Anything but plain Jane

English musician, actress, model, and activist reflects on the legacy of her debut with Serge Gainsbourg

(Universal Music)
By James Reed
Globe Staff / September 7, 2010

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Featuring the erotically charged “Je t’aime . . . moi non plus,’’ the album was recently reissued by Light in the Attic Records.

Q. It was released in 1969 and yet we’re still talking about this album. Why are we still so fascinated by the song “Je t’aime . . . moi non plus’’?

A. The song already had a very beautiful tune, and then the heavy breathing meant you didn’t have to speak French for it to go to No. 1 [on the charts]. People vaguely knew what was happening in the song, and if you know the lyrics in French, then it means “I love you, nor do I.’’ That was because Serge was a very literate man and thought it was corny when people said, “I love you, I love you’’ when they were [having sex]. He took it with some degree of not really believing the female partner.

Q. Both the song and album were recorded at a pivotal time in your career, but also in the beginning of your relationship with Serge. Does it now feel like a time capsule of your courtship?

A. Not really, because I’m never able to forget for a second that I had been with him for 12 years or that Charlotte [Gainsbourg, the actress and musician] is my daughter. I can’t get into a taxi without the taxi man turning around and saying, “Oh, we miss him.’’ So I’m never allowed to forget that I was with him, which makes life difficult with any other person who gets into the taxi with me, unless they have no ego whatsoever. It doesn’t have a time warp for me because Serge is on the radio every five minutes, either him or me or Charlotte. The legacy goes on.

Q. Does that ever bother you?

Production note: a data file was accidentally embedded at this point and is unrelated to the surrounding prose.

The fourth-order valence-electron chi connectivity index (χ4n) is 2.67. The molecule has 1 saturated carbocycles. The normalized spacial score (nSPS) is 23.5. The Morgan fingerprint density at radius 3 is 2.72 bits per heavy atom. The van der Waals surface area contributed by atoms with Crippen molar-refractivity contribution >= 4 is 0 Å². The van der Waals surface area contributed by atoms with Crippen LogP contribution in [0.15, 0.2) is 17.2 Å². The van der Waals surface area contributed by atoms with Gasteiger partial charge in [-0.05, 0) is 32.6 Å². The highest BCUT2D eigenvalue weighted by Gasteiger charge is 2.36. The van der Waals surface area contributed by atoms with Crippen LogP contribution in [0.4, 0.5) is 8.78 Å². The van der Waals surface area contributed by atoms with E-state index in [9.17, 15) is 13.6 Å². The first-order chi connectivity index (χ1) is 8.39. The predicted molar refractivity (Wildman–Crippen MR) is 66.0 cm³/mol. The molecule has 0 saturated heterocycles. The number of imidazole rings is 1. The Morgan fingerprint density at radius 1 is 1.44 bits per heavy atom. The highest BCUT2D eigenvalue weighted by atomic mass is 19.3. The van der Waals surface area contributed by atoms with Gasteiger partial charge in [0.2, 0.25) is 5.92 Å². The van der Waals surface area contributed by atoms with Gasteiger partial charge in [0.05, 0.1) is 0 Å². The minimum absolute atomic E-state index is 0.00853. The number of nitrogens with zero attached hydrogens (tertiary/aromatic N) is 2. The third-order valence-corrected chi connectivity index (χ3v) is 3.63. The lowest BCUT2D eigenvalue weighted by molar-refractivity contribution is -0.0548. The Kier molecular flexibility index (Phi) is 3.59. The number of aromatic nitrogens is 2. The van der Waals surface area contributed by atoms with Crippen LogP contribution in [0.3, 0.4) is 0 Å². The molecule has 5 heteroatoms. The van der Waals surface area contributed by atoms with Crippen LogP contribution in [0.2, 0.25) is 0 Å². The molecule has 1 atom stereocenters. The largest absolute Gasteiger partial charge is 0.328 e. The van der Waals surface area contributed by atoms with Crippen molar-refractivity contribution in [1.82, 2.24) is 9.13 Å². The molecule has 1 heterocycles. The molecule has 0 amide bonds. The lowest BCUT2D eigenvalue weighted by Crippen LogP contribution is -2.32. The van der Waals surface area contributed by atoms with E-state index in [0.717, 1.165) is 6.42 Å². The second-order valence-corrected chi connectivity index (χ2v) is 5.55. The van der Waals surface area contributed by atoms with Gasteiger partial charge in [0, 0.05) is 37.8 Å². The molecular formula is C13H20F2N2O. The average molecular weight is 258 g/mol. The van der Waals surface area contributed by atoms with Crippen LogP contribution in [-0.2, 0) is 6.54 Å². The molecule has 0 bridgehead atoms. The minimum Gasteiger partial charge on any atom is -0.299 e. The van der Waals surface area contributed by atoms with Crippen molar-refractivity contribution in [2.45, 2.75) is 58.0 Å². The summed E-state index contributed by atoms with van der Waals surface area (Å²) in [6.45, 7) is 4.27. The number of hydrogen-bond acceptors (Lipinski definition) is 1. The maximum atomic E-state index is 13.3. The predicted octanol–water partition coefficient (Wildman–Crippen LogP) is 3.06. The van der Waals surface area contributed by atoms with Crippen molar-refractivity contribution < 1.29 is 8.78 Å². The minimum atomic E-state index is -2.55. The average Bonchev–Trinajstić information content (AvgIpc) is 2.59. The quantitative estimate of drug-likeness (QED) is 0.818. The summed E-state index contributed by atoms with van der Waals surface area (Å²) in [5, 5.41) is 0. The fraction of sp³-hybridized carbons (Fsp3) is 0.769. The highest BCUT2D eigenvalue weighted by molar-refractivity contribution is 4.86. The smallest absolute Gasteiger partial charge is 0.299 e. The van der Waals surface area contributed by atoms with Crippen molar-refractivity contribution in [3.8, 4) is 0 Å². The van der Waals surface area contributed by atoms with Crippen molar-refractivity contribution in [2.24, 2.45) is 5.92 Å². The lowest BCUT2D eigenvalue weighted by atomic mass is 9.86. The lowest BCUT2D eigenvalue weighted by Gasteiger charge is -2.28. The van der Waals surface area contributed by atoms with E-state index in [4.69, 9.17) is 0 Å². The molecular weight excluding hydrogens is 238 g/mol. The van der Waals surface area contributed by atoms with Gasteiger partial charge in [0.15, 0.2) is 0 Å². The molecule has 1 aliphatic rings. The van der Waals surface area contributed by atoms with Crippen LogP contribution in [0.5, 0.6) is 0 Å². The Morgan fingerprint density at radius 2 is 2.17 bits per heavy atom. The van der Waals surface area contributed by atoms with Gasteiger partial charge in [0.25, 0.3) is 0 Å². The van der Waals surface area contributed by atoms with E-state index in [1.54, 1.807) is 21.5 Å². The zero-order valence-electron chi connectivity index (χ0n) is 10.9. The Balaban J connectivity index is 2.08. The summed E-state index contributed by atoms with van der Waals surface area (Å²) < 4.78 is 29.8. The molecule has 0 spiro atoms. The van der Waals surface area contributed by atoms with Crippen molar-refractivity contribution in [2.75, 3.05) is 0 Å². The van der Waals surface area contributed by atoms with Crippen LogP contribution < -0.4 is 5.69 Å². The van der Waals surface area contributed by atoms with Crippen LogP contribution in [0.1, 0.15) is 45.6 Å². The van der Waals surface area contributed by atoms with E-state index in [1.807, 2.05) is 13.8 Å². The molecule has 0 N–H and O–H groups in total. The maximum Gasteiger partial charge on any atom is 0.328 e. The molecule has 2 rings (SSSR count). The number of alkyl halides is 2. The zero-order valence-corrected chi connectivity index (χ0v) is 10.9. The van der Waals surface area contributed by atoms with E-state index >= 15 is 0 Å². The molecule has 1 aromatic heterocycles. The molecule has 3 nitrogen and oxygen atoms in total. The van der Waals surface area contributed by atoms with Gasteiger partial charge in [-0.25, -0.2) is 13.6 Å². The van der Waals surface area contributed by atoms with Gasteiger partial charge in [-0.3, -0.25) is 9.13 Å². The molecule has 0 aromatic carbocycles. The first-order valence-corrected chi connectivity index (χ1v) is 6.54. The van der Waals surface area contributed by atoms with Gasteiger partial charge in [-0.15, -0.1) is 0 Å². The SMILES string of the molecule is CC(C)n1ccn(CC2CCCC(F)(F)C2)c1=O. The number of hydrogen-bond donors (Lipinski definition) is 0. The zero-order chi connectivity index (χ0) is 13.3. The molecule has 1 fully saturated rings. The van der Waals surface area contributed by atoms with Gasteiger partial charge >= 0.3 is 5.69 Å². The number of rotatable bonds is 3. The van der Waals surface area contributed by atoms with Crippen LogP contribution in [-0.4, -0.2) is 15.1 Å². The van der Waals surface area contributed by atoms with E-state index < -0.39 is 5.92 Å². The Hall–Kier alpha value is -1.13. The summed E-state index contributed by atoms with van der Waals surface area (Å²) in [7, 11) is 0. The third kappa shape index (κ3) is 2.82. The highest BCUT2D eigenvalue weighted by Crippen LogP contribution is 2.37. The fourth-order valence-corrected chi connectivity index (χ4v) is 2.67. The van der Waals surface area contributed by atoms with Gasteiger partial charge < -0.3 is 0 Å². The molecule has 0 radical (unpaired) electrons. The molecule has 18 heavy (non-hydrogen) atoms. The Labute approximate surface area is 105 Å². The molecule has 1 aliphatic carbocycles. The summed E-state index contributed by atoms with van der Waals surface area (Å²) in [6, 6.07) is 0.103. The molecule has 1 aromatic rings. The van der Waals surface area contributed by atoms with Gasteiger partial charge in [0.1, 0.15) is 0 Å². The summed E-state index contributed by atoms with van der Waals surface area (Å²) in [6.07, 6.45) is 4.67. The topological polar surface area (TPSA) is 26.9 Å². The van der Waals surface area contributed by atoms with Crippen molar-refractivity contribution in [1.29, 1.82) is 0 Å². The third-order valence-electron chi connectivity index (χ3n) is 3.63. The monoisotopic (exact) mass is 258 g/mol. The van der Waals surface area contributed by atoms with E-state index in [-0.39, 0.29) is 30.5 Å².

A. No, because I realized when I came to the United States on tour, the venues were full — 40 years after “Je t’aime.’’ So you can’t spit in the soup, as the English say. I also know that the signature music that will be played when I pass onto the other side as the feet go out first will be [she sings the melody of “Je t’aime’’]. I have a lot to be thankful for. It’s made my career without anyone knowing anything about me.

Q. The last time you and I spoke, you were disappointed that I hadn’t seen the 1976 film “Je t’aime moi non plus,’’ which is quite sexually explicit and stars you and Joe Dallesandro. I finally tracked down a bootleg copy on eBay.

A. And?

Q. I liked it, but I’m curious why it’s your favorite film you’ve made.

A. It’s not my favorite, but I think it’s probably the most original and best of the five films that Serge made. It’s also the most surprising and very avant-garde, and Joe had an innocence about him. In Tokyo and Paris, it’s shown every year. It’s become a cult movie.

Q. I liked it enough to invite some friends over for a screening.

A. I hope you didn’t put it on at dinnertime.

Q. I saved it for dessert.

A. [Laughs.] Thank you for buying it.

James Reed can be reached at